Skip to content →

top 5 analytics tips

Google analytics is collecting data on this site for over a month now. Perhaps it is time to share a few lessons Ive learned over this period.

UPDATE : I have de-activated all google analytics plugins on this site. I may re-activate them for short periods later but ONLY to detect problems or to check on plugin performance. I will announce this in the sidebar with a ‘this site contains google analytics script code’-sticker. I encourage people using google analytics stalking code to do the same.

1. Aim at the generic visitor, not the specific

Analytics offers an amazing amount of data, in debatable detail. For example, via the map-overlay one can zoom in to specific towns and communities. When combined with other data, such as new/returning visitors etc., this quickly becomes borderline stalking. So, repress that urge to check-out whether someone you know is reading your blog, and how often, and how long, and how deep, and … Use analytics only to get an idea of what the generic visitor does with your site.

2. There is a world outside your blog

Don’t get obsessed by analytics-data and, certainly, do not feel that you have to react to it, all the time! For example, below the evolution of the number of visitors coming here over the last month

The dramatic fall in attendance from last friday until this monday might have worried me (when obsessed). However, a quick check gave a similar drop for the number of new visitors and the number of search-engine referrals. Probably, people were, at that time, more interested in the stock-market-crisis than in this blog… Besides, most people visiting here come from the US and I learned that they had a Luther King vacation day, so perhaps lots of them enjoyed a prolonged week-end, away from their computer.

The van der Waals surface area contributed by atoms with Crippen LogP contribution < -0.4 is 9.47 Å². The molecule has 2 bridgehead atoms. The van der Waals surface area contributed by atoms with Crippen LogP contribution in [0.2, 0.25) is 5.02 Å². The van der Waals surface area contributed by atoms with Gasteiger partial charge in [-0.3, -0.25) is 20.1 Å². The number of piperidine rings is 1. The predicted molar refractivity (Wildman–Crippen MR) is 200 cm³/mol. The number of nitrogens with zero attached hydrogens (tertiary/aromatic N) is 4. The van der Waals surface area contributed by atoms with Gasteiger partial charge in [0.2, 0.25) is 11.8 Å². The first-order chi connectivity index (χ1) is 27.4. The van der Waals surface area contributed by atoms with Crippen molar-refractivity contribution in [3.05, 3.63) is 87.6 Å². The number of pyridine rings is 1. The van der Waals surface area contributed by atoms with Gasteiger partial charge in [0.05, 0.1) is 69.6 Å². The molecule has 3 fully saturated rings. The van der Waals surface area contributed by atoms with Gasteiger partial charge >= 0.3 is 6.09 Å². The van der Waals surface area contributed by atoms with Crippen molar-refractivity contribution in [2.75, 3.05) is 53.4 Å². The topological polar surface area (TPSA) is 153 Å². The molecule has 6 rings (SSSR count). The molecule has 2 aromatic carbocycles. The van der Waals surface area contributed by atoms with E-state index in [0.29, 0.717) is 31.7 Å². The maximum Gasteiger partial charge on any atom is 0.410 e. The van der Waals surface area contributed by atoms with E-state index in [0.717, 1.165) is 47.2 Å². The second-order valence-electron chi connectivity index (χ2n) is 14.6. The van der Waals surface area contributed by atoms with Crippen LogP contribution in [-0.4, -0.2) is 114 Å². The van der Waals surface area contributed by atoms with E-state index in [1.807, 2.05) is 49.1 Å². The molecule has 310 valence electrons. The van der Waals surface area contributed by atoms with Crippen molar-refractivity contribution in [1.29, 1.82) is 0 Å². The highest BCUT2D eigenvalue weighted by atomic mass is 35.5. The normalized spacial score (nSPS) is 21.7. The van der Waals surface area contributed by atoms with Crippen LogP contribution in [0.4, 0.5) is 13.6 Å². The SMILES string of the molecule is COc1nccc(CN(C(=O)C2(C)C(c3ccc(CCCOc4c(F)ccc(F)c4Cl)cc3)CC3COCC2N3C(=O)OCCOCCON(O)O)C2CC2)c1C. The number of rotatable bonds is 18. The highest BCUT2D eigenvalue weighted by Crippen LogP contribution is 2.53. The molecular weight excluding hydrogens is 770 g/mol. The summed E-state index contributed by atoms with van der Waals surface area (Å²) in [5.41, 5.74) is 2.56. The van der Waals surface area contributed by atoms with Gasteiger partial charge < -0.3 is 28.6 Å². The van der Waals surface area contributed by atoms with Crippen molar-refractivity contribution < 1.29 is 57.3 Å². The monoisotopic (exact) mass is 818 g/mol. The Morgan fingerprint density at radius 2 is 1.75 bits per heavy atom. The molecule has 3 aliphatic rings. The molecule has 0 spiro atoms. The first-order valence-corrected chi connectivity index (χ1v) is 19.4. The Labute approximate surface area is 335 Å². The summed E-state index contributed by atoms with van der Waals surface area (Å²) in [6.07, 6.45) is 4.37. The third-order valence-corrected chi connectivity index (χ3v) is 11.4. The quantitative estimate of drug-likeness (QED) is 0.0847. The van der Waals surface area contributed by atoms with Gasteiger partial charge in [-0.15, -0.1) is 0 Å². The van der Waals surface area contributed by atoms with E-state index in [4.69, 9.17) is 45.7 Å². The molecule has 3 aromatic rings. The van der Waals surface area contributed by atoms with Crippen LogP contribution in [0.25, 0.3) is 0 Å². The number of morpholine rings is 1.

3. Detect & correct major, lasting changes

So, forget about temporary blips. However, when a certain trend has every indication of becoming permanent, it might be the moment to check out what is going on. Below the bounce rate-evolution over the last month

This is what you might call a lasting drop! Fortunately this time I knew what was going on, because of the actions described in the bounce rate post. But, when you detect a similar drop in certain stats it is time to figure out the causes. Perhaps you de-activated by mistake a certain plugin (see below), or something is wrong with your server, or…

4. Check-out plugin performance

There are tons of WordPress plugins, some useful, some less. So it is best to check whether activating a plugin has the desired effect. For example, you should be able to detect installation of an SEO-plugin (for, Search Engine Optimalization) in the Traffic Sources/Search Engines graph, installing and using a tagging-plugin should give you more referrals from Technorati and look-a-likes, etc.

5. Don’t take it too seriously

You can use analytics data just for fun! For example, do a quiz, show visitor-data and ask for global events explaining the graph (as above). Or notice quirks in your data. For example, here the time-on-site graph over the last month

My generic visitor seems to have a cyclic attention-span…

Similar Posts:

Published in web

7 Comments

Leave a Reply

Your email address will not be published. Required fields are marked *

This site uses Akismet to reduce spam. Learn how your comment data is processed.